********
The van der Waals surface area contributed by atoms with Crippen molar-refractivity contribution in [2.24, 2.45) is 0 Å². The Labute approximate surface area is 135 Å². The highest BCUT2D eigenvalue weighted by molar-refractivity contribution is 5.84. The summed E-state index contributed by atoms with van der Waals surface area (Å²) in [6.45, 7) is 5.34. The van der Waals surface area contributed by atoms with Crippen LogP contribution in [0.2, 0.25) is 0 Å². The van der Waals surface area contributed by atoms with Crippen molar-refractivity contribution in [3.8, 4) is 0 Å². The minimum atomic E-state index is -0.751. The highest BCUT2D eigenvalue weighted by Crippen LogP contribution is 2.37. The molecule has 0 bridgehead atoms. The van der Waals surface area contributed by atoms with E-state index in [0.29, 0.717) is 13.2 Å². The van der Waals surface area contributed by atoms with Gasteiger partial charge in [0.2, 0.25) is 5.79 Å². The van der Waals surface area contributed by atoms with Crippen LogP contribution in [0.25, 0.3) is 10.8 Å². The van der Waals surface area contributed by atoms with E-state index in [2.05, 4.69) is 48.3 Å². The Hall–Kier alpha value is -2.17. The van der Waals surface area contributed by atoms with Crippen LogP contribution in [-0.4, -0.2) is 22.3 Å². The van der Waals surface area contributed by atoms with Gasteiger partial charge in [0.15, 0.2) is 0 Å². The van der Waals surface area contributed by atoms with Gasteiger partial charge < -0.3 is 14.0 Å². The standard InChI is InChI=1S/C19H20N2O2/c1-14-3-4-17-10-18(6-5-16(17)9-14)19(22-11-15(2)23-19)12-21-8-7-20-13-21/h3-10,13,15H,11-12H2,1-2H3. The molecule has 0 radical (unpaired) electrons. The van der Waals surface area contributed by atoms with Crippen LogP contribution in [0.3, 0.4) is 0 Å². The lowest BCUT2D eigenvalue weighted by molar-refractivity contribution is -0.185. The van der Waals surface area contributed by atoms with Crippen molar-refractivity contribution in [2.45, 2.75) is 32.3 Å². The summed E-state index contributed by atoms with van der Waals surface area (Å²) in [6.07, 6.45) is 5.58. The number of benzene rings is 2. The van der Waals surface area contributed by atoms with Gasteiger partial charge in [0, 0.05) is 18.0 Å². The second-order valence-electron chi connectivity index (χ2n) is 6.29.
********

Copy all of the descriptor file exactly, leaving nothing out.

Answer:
The van der Waals surface area contributed by atoms with Crippen molar-refractivity contribution in [2.24, 2.45) is 0 Å². The Labute approximate surface area is 135 Å². The highest BCUT2D eigenvalue weighted by molar-refractivity contribution is 5.84. The summed E-state index contributed by atoms with van der Waals surface area (Å²) in [6.45, 7) is 5.34. The van der Waals surface area contributed by atoms with Crippen LogP contribution in [0.2, 0.25) is 0 Å². The van der Waals surface area contributed by atoms with Crippen molar-refractivity contribution in [3.8, 4) is 0 Å². The minimum atomic E-state index is -0.751. The highest BCUT2D eigenvalue weighted by Crippen LogP contribution is 2.37. The molecule has 0 bridgehead atoms. The van der Waals surface area contributed by atoms with E-state index in [0.29, 0.717) is 13.2 Å². The van der Waals surface area contributed by atoms with Gasteiger partial charge in [0.2, 0.25) is 5.79 Å². The van der Waals surface area contributed by atoms with Crippen LogP contribution in [0.25, 0.3) is 10.8 Å². The van der Waals surface area contributed by atoms with E-state index in [2.05, 4.69) is 48.3 Å². The Hall–Kier alpha value is -2.17. The van der Waals surface area contributed by atoms with Crippen LogP contribution in [-0.4, -0.2) is 22.3 Å². The van der Waals surface area contributed by atoms with Gasteiger partial charge in [0.15, 0.2) is 0 Å². The van der Waals surface area contributed by atoms with Gasteiger partial charge < -0.3 is 14.0 Å². The standard InChI is InChI=1S/C19H20N2O2/c1-14-3-4-17-10-18(6-5-16(17)9-14)19(22-11-15(2)23-19)12-21-8-7-20-13-21/h3-10,13,15H,11-12H2,1-2H3. The molecule has 0 radical (unpaired) electrons. The van der Waals surface area contributed by atoms with Crippen LogP contribution in [0.3, 0.4) is 0 Å². The lowest BCUT2D eigenvalue weighted by molar-refractivity contribution is -0.185. The van der Waals surface area contributed by atoms with Crippen molar-refractivity contribution in [2.45, 2.75) is 32.3 Å². The summed E-state index contributed by atoms with van der Waals surface area (Å²) in [6.07, 6.45) is 5.58. The number of benzene rings is 2. The van der Waals surface area contributed by atoms with Gasteiger partial charge in [0, 0.05) is 18.0 Å². The second-order valence-electron chi connectivity index (χ2n) is 6.29.